"There has been a subsidiary argument that the plaintiffs cannot claim to be co-shares, because the mortgage deed has not been proved. The argument is based on the provision of S.68, Evidence Act. It appears that the execution of the mortgage was proved, but not by the production of marginal witness. Under S.68 as it now runs, it is not necessary to prove or to produce a marginal witness unless the mortgage is specifically denied. It is obvious that there would be no necessity to prove the deed at all if it was admitted and consequently the section contemplates a distinction between the position where execution is not admitted and a position where execution is specifically denied. In the present case the plaintiffs in the first paragraph of the plaint stated that they were mortgagees under the deed dated 23rd September, 1929, and that they had ben in possession of the plots in question. The defendants said in their written statement that they did not admit this paragraph. But it is clear from the additional pleas that what they were questioning really was not the execution of the deed but the fact of possession. No issue was framed clearly on the question of execution. In these circumstances it cannot be held that the execution of the mortgage was specifically denied. The mortgage was therefore sufficiently proved." We do not want to add the citation except to refer a judgment of the Guwahati High Court in Dhiren Bailung vs. Bhutuki & Ors. (AIR 1972 Guwahati 44), wherein the court held as follows:- "All that Section 68 demands before a document requiring attestation can be used as evidence is that one attesting witness at least should be called "for the purpose of proving its execution". It has been stated above that one attesting witness was called in the present case and he testified that Sashi and Paniram had executed the mortgage deed Ex. 1 in his presence by placing their signatures on it and that he had attested the document. Therefore, the requirements of Section 68 were evidently satisfied. However, the two courts below were of the opinion that it was incumbent upon the plaintiff to establish before he could succeed in that suit, the attestation of the deed by two witnesses, as enjoined by section 59 of Transfer of Property Act, in the manner required by section 3 thereof where the expression "attested" is defined. I find it difficult to endorse that opinion. AIR 1932 All. 527 (FB) Lachman Singh vs.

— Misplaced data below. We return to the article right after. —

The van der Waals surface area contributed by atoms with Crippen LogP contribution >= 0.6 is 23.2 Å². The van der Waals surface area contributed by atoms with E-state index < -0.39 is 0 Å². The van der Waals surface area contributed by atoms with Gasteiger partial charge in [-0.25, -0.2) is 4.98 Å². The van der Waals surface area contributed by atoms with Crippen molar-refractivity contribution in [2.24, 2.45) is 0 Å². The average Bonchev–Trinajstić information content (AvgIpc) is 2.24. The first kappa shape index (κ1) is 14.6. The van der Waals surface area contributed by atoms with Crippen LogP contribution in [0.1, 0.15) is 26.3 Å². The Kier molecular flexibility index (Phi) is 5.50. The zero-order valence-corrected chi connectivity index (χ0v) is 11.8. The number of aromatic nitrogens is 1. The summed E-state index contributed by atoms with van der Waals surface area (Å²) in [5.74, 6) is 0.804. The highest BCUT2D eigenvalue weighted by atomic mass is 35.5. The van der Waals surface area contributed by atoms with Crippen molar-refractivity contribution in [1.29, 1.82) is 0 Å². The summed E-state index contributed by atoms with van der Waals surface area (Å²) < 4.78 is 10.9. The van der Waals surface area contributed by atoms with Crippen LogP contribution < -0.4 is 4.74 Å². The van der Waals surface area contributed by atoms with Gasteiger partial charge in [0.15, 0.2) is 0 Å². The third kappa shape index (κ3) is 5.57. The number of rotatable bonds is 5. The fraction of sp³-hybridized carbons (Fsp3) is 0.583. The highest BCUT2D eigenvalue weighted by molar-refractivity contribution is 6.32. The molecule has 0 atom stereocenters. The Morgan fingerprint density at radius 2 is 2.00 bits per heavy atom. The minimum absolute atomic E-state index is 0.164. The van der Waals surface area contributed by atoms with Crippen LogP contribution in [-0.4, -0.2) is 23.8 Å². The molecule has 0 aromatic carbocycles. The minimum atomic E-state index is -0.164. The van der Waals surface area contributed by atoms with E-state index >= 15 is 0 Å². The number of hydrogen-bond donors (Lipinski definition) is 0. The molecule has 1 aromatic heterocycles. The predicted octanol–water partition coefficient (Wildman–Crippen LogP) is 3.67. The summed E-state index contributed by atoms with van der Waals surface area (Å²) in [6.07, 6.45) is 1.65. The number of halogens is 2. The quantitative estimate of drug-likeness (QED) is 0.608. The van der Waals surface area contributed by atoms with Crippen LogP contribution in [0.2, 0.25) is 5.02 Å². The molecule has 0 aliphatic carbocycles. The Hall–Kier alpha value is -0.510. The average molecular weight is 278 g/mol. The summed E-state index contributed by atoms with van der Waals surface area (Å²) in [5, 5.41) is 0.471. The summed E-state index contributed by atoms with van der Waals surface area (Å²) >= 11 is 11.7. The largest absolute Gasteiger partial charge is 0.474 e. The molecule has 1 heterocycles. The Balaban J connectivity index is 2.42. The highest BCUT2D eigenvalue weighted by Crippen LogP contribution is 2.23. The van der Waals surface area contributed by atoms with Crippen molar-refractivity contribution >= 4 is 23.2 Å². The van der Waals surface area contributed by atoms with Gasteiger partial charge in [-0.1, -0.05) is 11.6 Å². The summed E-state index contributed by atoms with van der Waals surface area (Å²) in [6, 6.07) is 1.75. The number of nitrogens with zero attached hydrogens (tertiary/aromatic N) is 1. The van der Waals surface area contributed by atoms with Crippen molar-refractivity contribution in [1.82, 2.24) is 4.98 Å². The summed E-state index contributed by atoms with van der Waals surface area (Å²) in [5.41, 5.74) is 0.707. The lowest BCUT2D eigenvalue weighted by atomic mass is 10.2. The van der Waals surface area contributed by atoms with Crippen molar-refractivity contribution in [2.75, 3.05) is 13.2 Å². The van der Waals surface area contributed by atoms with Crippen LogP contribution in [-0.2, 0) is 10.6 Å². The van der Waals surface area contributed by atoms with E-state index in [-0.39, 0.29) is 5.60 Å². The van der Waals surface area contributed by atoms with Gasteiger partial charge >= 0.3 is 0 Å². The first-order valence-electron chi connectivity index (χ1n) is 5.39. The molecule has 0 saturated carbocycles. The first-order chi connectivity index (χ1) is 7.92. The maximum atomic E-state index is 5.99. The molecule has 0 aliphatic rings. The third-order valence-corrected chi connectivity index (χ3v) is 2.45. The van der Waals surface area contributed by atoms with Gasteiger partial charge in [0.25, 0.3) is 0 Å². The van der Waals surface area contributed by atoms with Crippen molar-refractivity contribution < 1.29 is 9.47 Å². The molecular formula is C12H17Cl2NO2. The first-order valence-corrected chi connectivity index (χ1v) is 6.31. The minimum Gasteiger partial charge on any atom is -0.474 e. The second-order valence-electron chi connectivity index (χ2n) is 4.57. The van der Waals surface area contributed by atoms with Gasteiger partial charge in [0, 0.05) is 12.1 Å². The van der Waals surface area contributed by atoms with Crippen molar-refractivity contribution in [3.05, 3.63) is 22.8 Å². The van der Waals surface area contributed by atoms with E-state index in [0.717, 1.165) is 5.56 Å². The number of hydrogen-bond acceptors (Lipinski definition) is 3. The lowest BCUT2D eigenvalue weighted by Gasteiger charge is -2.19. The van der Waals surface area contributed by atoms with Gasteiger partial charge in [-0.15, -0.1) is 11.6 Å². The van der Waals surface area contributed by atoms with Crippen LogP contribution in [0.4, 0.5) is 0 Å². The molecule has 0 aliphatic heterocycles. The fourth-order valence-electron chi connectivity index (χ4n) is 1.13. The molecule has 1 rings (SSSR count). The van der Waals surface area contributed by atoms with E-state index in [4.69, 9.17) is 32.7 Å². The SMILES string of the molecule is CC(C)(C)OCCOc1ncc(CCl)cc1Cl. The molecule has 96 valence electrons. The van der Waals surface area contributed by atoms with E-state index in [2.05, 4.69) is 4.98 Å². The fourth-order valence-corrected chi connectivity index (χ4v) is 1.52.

Surendra Bahadur, is an authority for the propositions that Sections 68 & 69 of the Evidence Act "make a document which is attested admissible in evidence if the requirements of those sections are complied with" and that "if the documents become admissible in evidence they become admissible to prove what they contain. That is to say, they would become admissible to prove whether a mortgage had been executed or a gift had been made".